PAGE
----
By judgment T-169/09 the General Court annulled the contested decision and found there was no likelihood of confusion for the similar or identical products in Classes 18 and 25 between these trademarks
Earlier sign Verbal contested CTM : GOTHA
It criticized the Board of Appeal’s decision on the following points:
Visually speaking, the Board has applied the “analysis principle” for complex trademarks, concluding the verbal element will have a higher impact on the consumer than the figurative element. The Court censored this automatic application to the facts at hand, noting that the reasoning mentioned twice the important role played by the figurative element.
The Court held that the rose was perfectly visible and inserted with the verbal element, the “t” of GOTCHA forming the stem of the rose and the rest of the letters a bush where the rose stems.
Moreover, for the sector of clothes and accessories where choice is made visually, the figurative element will play an equally or more important role than the verbal element; here GOTCHA and GOTHA only differ by one letter ‘c’, so there is a slight visual similarity between the signs.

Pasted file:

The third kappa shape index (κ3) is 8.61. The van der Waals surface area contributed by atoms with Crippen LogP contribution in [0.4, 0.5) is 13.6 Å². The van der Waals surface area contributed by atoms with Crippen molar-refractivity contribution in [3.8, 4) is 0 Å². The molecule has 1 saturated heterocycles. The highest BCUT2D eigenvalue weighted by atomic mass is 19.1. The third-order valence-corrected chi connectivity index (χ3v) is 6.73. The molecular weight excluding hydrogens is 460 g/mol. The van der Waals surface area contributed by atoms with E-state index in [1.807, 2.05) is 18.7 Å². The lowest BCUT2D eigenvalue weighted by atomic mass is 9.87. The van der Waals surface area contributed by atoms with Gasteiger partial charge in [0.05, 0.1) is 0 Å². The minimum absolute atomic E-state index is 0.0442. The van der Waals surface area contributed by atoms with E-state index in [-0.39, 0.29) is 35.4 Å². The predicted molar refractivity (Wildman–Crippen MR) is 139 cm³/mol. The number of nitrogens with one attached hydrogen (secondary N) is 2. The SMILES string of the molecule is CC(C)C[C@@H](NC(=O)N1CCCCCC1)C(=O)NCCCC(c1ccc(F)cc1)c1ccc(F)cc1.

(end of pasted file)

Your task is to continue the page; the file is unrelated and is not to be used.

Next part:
The strong phonetic similarity concluded by the Board was disputed: firstly because it didn’t take into account that for the public who is not English or German-speaking, the rhythm and pronunciation will differ, (“go” -“tha” and “got” - “cha”), secondly OHIM stated repeatedly that in other languages, the signs would present a slight or medium phonetic similarity and even at the hearing, the Office was not able to mention in which EU country there would be a strong oral similarity.
Conceptually, the Court agreed that GOTCHA (derived from the English “got you!”) will be understood by the English-speaking consumer and Gotha is the name of a city in Germany. However, it censored the Board for failing to rule on the ground that for the rest of the relevant consumers in the European Union (in particular France and Italy), ‘Gotha’ is part of the common language meaning ‘elite’, as proved by dictionaries extracts accessible to the general public and should be recognized as well-known fact. Thus, GOTHA having a concept connotation would exclude any likelihood of confusion with GOTCHA, whether it is perceived as fanciful term or with a meaning by the English-speaking public.
Overruling the interdependence of factors principle, the Court found that despite the similarity or identity of some products, the visual and phonetic differences as well as the possible conceptual difference, were sufficient to dispel any likelihood of confusion.